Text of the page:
Thursday, June 4, 2009

Cinematic gems #10: Seconds

John Frankenheimer was one of our best directors, having helmed classics like The Manchurian Candidate, The Train, Seven Days in May, Ronin, The Young Savages, and The Birdman of Alcatraz. One of his greatest overlooked triumphs is 1966's Seconds, a fascinating, eerie, depressing mindfuck (and trust me, that term is oh-so-apt here). 

The film follows middle-aged Arthur Hamilton (John Randolph), struggling with growing older and the aimlessness of his life, including a loveless marriage. He is offered a new life by "The Company"--who will "kill" him off, change his face, body and identity. Hamilton accepts, and comes back as young and handsome Tony Wilson (Rock Hudson, in his best and most complex performance ever). But as he soon learns, youth comes with a price. A terrible, terrible price.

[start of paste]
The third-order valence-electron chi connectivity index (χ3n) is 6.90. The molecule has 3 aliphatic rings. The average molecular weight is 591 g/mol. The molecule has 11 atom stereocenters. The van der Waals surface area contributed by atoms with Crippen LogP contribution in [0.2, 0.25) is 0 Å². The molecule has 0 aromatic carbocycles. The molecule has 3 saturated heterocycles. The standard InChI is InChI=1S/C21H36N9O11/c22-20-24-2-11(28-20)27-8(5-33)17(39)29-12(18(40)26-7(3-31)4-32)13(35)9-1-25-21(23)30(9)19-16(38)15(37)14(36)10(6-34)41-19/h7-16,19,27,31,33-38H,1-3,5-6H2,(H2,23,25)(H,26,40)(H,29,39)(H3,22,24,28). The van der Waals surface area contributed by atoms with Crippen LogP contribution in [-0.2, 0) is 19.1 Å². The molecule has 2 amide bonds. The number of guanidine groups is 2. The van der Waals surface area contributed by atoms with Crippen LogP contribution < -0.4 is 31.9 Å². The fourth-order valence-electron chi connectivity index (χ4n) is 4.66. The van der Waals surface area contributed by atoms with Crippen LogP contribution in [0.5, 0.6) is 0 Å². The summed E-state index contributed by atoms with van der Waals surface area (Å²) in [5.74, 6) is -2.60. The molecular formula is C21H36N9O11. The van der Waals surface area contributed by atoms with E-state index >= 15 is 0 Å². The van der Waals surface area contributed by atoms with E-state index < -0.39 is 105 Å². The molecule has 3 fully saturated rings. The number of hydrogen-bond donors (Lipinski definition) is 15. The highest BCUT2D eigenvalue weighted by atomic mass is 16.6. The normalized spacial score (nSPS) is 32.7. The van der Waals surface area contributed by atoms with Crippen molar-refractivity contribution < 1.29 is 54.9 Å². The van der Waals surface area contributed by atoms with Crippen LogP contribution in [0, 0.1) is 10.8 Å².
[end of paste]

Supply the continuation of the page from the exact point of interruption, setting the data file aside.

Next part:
The look of the film is extraordinary--cinematographer James Wong Howe employs a fish-eye lens, and shoots from extreme angles, creating an uneasy feeling of paranoia and claustrophobia. Jerry Goldsmith's score is jarring and creepy and perfectly accentuates the scene work. Based on the novel by David Ely, this is a Faustian cautionary tale with a killer twist ending that truly pays off. It was a box-office failure upon release, too bleak and hard to take for the masses. It's since found life on video and a much-deserved cult following. Oh--the film is also believed to be the catalyst for the Beach Boys' Brian Wilson's mental breakdown. What more do you need?

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